BACKGROUND: The standard of care for newly diagnosed glioblastoma is maximal safe surgical resection, followed by chemoradiation therapy. We assessed carmustine wafer implantation efficacy and safety when used in combination with standard care. METHODS: Included were adult patients with (n = 354, implantation group) and without (n = 433, standard group) carmustine wafer implantation during first surgical resection followed by chemoradiation standard protocol. Multivariate and case-matched analyses (controlled propensity-matched cohort, 262 pairs of patients) were conducted. RESULTS: The median progression-free survival was 12.0 months (95% CI: 10.7-12.6) in the implantation group and 10.0 months (9.0-10.0) in the standard group and the median overall survival was 20.4 months (19.0-22.7) and 18.0 months (17.0-19.0), respectively. Carmustine wafer implantation was independently associated with longer progression-free survival in patients with subtotal/total surgical resection in the whole series (adjusted hazard ratio [HR], 0.76 [95% CI: 0.63-0.92], P = .005) and after propensity matching (HR, 0.74 [95% CI: 0.60-0.92], P = .008), whereas no significant difference was found for overall survival (HR, 0.95 [0.80-1.13], P = .574; HR, 1.06 [0.87-1.29], P = .561, respectively). Surgical resection at progression whether alone or combined with carmustine wafer implantation was independently associated with longer overall survival in the whole series (HR, 0.58 [0.44-0.76], P < .0001; HR, 0.54 [0.41-0.70], P < .0001, respectively) and after propensity matching (HR, 0.56 [95% CI: 0.40-0.78], P < .0001; HR, 0.46 [95% CI: 0.33-0.64], P < .0001, respectively). The higher postoperative infection rate in the implantation group did not affect survival. CONCLUSIONS: Carmustine wafer implantation during surgical resection followed by the standard chemoradiation protocol for newly diagnosed glioblastoma in adults resulted in a significant progression-free survival benefit.
© The Author(s) 2015. Published by Oxford University Press on behalf of the Society for Neuro-Oncology. All rights reserved. For permissions, please e-mail: email@example.com.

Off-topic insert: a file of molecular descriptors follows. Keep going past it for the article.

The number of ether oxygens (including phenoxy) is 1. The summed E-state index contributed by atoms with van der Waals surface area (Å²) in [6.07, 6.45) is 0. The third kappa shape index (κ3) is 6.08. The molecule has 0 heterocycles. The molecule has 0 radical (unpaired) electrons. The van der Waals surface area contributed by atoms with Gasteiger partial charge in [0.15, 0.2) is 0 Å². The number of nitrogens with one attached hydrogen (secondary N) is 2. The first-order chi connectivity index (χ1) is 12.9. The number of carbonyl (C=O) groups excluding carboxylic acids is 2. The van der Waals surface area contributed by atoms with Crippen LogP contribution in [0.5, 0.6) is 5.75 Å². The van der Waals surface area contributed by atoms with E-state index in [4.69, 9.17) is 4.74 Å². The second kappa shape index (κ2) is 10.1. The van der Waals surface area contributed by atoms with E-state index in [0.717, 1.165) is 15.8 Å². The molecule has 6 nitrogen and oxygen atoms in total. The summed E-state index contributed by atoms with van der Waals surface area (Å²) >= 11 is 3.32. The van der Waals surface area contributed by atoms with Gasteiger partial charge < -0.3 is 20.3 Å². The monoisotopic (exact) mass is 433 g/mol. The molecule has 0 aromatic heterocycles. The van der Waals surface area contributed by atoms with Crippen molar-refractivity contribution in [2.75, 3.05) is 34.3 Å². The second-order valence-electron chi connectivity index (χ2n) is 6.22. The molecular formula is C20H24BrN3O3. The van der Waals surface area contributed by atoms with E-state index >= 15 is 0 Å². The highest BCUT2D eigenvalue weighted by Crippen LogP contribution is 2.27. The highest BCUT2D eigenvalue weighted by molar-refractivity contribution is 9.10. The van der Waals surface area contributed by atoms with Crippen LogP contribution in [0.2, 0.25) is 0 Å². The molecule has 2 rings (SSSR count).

DOI: 10.1093/neuonc/nov126 PMCID: PMC4633930 PMID: 26185110 [Indexed for MEDLINE]
18. AJNR Am J Neuroradiol. 2015 Oct;36(10):1942-6. doi: 10.3174/ajnr.A4369. Epub 2015 Jul 9.
Single-Layer WEBs: Intrasaccular Flow Disrupters for Aneurysm Treatment—Feasibility Results from a European Study.
Caroff J(1), Mihalea C(2), Klisch J(3), Strasilla C(3), Berlis A(4), Patankar T(5), Weber W(6), Behme D(7), Jacobsen EA(8), Liebig T(9), Prothmann S(10), Cognard C(11), Finkenzeller T(12), Moret J(13), Spelle L(13).
Author information: (1)From the Interventional Neuroradiology NEURI Center (J.C., C.M., J.M., L.S.), Beaujon Hospital, Clichy, France Jildaz.firstname.lastname@example.org. (2)From the Interventional Neuroradiology NEURI Center (J.C., C.M., J.M., L.S.), Beaujon Hospital, Clichy, France Department of Neurosurgery (C.M.), University of Medicine and Pharmacy “Victor Babes,” Timisoara, Romania. (3)Department of Neuroradiology (J.K., C.S.), Helios General Hospital, Erfurt, Germany. (4)Department of Diagnostic and Interventional Neuroradiology (A.B.), Klinikum Augsburg, Augsburg, Germany. (5)MRI Department (T.P.), Leeds Teaching Hospitals National Health Service Trust, Leeds, UK. (6)Interventional Neuroradiology (W.W.), Ruhr University Medical Center, Bochum, Germany. (7)Departments of Radiology and Neuroradiology (D.B.), Klinikum Vest, Recklinghausen, Germany. (8)Interventional Neuroradiology (E.A.J.), Oslo University Hospital, Oslo, Norway. (9)Interventional Neuroradiology (T.L.), Universitatsklinik Koeln, Köln, Germany. (10)Abteilung für Diagnostische und Interventionelle Neuroradiologie (S.P.), Klinikum rechts der Isar, Technische Universität München, München, Germany. (11)Interventional Neuroradiology (C.C.), Centre Hospitalier Universitaire Hôpital Purpan, Toulouse, France. (12)Interventional Neuroradiology (T.F.), Klinikum Nürnberg Süd, Nürnberg, Germany. (13)From the Interventional Neuroradiology NEURI Center (J.C., C.M., J.M., L.S.), Beaujon Hospital, Clichy, France.